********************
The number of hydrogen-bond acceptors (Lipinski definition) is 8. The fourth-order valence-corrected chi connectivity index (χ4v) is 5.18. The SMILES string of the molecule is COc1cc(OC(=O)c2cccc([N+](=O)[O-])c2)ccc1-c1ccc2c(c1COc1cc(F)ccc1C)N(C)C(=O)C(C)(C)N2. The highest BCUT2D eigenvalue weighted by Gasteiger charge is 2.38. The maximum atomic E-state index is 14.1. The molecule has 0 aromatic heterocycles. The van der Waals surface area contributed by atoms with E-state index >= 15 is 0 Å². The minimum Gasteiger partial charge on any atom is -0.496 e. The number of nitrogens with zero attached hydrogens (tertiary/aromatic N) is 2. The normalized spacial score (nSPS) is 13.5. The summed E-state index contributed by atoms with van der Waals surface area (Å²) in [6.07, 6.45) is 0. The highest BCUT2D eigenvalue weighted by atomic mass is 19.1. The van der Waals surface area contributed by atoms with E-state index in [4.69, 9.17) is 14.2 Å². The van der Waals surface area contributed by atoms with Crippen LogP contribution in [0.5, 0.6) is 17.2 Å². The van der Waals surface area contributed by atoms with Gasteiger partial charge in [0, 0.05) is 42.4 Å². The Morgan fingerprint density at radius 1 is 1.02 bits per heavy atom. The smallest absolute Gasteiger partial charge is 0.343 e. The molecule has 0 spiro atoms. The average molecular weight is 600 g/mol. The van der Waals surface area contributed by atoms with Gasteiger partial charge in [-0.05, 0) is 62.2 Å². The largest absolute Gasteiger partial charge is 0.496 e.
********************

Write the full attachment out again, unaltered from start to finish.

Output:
The number of hydrogen-bond acceptors (Lipinski definition) is 8. The fourth-order valence-corrected chi connectivity index (χ4v) is 5.18. The SMILES string of the molecule is COc1cc(OC(=O)c2cccc([N+](=O)[O-])c2)ccc1-c1ccc2c(c1COc1cc(F)ccc1C)N(C)C(=O)C(C)(C)N2. The highest BCUT2D eigenvalue weighted by Gasteiger charge is 2.38. The maximum atomic E-state index is 14.1. The molecule has 0 aromatic heterocycles. The van der Waals surface area contributed by atoms with E-state index >= 15 is 0 Å². The minimum Gasteiger partial charge on any atom is -0.496 e. The number of nitrogens with zero attached hydrogens (tertiary/aromatic N) is 2. The normalized spacial score (nSPS) is 13.5. The summed E-state index contributed by atoms with van der Waals surface area (Å²) in [6.07, 6.45) is 0. The highest BCUT2D eigenvalue weighted by atomic mass is 19.1. The van der Waals surface area contributed by atoms with E-state index in [4.69, 9.17) is 14.2 Å². The van der Waals surface area contributed by atoms with Crippen LogP contribution in [0.5, 0.6) is 17.2 Å². The van der Waals surface area contributed by atoms with Gasteiger partial charge in [0, 0.05) is 42.4 Å². The Morgan fingerprint density at radius 1 is 1.02 bits per heavy atom. The smallest absolute Gasteiger partial charge is 0.343 e. The molecule has 0 spiro atoms. The average molecular weight is 600 g/mol. The van der Waals surface area contributed by atoms with Gasteiger partial charge in [-0.05, 0) is 62.2 Å². The largest absolute Gasteiger partial charge is 0.496 e.